Maine Coastal Islands National Wildlife Refuge: Spans a total of 8,200 acres. Refuge trails wind through pine forests, peatlands, blueberry barrens, marshes, cedar swamps, granite shores, and cobble beaches.
Moosehorn National Wildlife Refuge: One of the oldest National Wildlife Refuges, with over 50 miles of dirt roads and trails, 3 self-guided interpretive trails, and opportunities to tour with wildlife biologists.
Bog Brook Cove Preserve: A 1,780-acre preserve characterized by rocky knolls, swampy flats, wet meadows, and small brooks. The diverse habitat is home to a variety of wildlife, including black bear, bobcat, and fisher. Visitors to Bog Brook Cove have documented sightings of two birds rarely seen in Maine: yellow rail and upland sandpiper.
Great Wass Island Preserve: A 1,540-acre tract with 4.5 miles of trails winding through moss-floored forests, traversing open ledges, and skirting the shoreline with spectacular views of the islands of Eastern Bay.
Hamilton Cove Preserve: A 1225-acre preserve providing opportunities to experience some of Maine’s most remote and wild terrain – cobble beaches, sheer cliffs and rocky promontories. More than 25 different types of plant communities thrive at Hamilton Cove. The preserve’s diverse habitats support numerous migratory and resident birds including bald eagles.
Quoddy Head State Park: A 541-acre park situated on the easternmost point of the United States, with 5 acres of trail winding through forests, bogs, and along the coastline, with the famous Quoddy Head Light.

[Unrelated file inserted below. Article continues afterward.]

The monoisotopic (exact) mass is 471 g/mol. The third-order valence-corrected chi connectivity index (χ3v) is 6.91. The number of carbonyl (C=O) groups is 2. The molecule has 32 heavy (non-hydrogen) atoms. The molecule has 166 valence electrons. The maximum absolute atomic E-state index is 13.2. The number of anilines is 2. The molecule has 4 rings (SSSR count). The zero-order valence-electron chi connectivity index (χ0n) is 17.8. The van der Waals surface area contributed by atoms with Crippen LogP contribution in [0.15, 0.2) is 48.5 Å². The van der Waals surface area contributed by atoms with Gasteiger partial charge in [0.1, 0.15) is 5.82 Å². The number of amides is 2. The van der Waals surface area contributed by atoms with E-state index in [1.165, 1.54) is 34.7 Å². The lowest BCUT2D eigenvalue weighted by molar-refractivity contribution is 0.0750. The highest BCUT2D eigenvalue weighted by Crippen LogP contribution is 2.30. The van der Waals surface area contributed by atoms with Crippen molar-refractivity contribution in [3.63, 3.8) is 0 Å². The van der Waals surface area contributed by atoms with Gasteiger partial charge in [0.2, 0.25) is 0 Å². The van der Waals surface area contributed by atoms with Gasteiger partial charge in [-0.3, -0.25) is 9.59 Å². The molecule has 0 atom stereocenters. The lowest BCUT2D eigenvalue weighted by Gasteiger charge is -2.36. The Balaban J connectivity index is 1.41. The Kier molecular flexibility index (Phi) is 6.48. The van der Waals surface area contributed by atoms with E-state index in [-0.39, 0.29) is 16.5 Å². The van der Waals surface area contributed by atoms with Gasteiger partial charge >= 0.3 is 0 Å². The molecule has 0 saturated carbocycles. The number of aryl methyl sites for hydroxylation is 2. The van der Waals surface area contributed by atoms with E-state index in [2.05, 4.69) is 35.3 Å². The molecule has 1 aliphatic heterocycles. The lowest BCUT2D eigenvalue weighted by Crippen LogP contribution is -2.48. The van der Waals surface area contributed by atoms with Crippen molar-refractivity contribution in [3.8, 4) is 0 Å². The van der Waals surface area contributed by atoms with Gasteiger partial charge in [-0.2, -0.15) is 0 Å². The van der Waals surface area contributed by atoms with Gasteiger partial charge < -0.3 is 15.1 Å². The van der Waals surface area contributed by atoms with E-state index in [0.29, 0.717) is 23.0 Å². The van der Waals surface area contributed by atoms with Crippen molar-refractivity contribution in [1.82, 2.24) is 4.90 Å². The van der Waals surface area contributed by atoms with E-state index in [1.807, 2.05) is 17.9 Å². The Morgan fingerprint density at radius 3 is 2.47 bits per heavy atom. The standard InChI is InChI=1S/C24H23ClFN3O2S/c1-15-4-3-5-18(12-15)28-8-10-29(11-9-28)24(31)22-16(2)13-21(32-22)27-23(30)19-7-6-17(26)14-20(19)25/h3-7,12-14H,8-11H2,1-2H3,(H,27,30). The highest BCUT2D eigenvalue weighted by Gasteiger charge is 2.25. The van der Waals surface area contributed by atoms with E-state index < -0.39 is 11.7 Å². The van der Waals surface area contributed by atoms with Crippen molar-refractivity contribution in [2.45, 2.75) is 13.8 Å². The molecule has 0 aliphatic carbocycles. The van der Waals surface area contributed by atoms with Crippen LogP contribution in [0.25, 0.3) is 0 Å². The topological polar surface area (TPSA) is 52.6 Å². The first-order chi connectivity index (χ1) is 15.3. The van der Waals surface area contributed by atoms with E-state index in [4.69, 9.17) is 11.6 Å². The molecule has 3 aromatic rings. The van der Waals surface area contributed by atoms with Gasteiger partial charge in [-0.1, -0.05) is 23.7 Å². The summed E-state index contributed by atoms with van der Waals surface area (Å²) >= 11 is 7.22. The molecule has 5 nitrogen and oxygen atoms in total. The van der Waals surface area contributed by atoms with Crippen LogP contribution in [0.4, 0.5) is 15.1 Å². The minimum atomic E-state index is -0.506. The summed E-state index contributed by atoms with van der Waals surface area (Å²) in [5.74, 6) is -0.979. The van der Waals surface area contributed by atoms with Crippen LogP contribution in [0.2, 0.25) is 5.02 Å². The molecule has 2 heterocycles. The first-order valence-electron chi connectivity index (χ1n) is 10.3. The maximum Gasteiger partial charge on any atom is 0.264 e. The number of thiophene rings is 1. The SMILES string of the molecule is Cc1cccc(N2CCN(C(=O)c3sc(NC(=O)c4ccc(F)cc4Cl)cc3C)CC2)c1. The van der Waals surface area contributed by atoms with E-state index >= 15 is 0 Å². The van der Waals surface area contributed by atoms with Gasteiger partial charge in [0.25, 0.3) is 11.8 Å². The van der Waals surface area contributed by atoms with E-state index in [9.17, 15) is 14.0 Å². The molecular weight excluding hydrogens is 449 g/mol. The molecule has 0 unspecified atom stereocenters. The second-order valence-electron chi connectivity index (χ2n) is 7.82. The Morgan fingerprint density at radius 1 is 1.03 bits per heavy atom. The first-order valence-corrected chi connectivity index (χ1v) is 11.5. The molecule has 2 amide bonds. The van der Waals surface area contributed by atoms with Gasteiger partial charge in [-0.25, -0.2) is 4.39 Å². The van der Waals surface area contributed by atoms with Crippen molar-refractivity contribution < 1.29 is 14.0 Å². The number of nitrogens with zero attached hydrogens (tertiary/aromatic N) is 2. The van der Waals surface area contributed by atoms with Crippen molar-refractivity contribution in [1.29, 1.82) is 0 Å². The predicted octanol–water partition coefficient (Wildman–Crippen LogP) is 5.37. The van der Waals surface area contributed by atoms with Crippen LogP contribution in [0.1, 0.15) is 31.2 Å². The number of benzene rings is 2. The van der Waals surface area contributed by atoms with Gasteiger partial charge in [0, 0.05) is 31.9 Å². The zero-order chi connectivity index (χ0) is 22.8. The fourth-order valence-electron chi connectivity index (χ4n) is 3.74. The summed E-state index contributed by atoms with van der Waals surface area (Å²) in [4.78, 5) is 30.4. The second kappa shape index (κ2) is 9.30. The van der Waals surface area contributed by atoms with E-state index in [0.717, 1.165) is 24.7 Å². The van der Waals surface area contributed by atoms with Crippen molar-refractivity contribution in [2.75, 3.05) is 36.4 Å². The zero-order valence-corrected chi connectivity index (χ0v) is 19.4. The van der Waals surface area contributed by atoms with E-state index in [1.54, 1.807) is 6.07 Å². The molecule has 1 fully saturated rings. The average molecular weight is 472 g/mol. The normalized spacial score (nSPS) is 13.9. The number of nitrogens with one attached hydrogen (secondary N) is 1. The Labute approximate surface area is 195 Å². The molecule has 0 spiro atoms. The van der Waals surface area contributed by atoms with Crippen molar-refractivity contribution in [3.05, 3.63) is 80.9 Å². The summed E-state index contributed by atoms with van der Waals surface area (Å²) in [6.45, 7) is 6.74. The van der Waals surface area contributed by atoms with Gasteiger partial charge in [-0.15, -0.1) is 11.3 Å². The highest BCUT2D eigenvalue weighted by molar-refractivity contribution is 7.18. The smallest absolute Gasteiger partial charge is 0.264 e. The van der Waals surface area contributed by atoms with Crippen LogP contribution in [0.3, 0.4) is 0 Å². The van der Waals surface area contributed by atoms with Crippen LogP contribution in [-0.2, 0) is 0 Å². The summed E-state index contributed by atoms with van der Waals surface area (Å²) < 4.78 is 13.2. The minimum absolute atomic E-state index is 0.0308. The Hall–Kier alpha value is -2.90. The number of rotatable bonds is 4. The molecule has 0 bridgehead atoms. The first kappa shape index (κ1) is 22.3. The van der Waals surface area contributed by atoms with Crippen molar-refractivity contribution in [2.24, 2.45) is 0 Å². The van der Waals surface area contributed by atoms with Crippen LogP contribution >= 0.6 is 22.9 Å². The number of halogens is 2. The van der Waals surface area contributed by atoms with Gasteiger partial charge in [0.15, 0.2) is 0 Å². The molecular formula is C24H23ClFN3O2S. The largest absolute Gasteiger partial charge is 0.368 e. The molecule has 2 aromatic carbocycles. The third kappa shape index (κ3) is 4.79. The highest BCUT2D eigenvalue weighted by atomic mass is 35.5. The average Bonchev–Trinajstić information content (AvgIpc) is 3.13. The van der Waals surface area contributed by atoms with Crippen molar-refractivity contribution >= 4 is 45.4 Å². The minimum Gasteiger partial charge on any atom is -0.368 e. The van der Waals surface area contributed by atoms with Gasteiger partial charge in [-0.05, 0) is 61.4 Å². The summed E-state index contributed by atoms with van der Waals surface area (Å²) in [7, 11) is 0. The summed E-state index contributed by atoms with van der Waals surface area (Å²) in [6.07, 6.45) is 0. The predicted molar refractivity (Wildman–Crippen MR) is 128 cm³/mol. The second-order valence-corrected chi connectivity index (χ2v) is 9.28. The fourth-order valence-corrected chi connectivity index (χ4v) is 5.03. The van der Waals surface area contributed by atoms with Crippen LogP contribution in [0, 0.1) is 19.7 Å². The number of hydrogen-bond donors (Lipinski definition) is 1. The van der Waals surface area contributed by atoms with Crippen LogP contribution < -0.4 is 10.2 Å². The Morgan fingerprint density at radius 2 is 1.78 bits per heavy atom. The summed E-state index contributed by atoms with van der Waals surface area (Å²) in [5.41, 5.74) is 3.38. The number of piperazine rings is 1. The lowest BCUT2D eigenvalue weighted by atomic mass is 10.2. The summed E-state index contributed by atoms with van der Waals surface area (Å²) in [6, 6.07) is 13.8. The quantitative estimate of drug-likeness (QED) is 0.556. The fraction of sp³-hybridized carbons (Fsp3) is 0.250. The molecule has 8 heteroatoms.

Lost Fishermen’s Memorial Park: Built in honor of those lost at sea in pursuit of their livelihood, this memorial sculpture park is located in the heart of downtown Lubec with intimate views of the turbulent waters of Lubec Narrows, the Roosevelt Campobello International Bridge, and Campobello Island. The Narrows are lively with seals and seabirds during certain times of the tidal shift.
Treat Island Preserve: A 71-acre island featuring open meadow and spruce forest, stunning views, bold headlands, and gravel beaches. Meadows provide good vantage points to view resident wildlife, such as white-tailed deer, bald eagles, and northern harriers. Despite close proximity, access from both Lubec and Eastport is made challenging by very strong currents in this part of Passamaquoddy Bay. The use of an experienced guide is highly recommended. Read more about safety tips for paddling on the Bold Coast.
Maine Island Trail: Paddle amongst the numerous islands making up this recreational waterway that spans the entire coast of Maine. View seals, whales, and seabirds up close and personal. Read more about safety tips for paddling on the Bold Coast.
Great Heath: A 6,000-acre wilderness area containing the largest raised bog ecosystem in Maine, offers remote paddling and bird watching opportunities just a short drive out into the wild blueberry barrens from Cherryfield—but you’d better ask a local for directions!
Corea Heath: 600-acres of wetlands and uplands provides habitat for numerous birds and rare and unusual plants. The wooded trail forms a 1.25-mile loop past bogs and beaver dams. Bird watching in this preserve can be outstanding.
Frances Wood Preserve: 438 wooded acres with a 1.5-mile loop trail past streams and bogs that support deer, beaver and bobcats, warblers, and abundant wildflowers.
Schoodic section of Acadia National Park: Many trails skirt the rocky coastline throughout the park, providing excellent waterfowl watching vantage points.
Black Woods Scenic Byway: Breathtaking scenery and numerous opportunities for paddling, fishing, wildlife-viewing, hiking, camping, and swimming in clear, quiet lakes are just a few minutes drive out of Cherryfield. Local favorites for paddling, fishing, and wildlife watching include Donnell Pond, Tunk Lake, and Spring River Lake.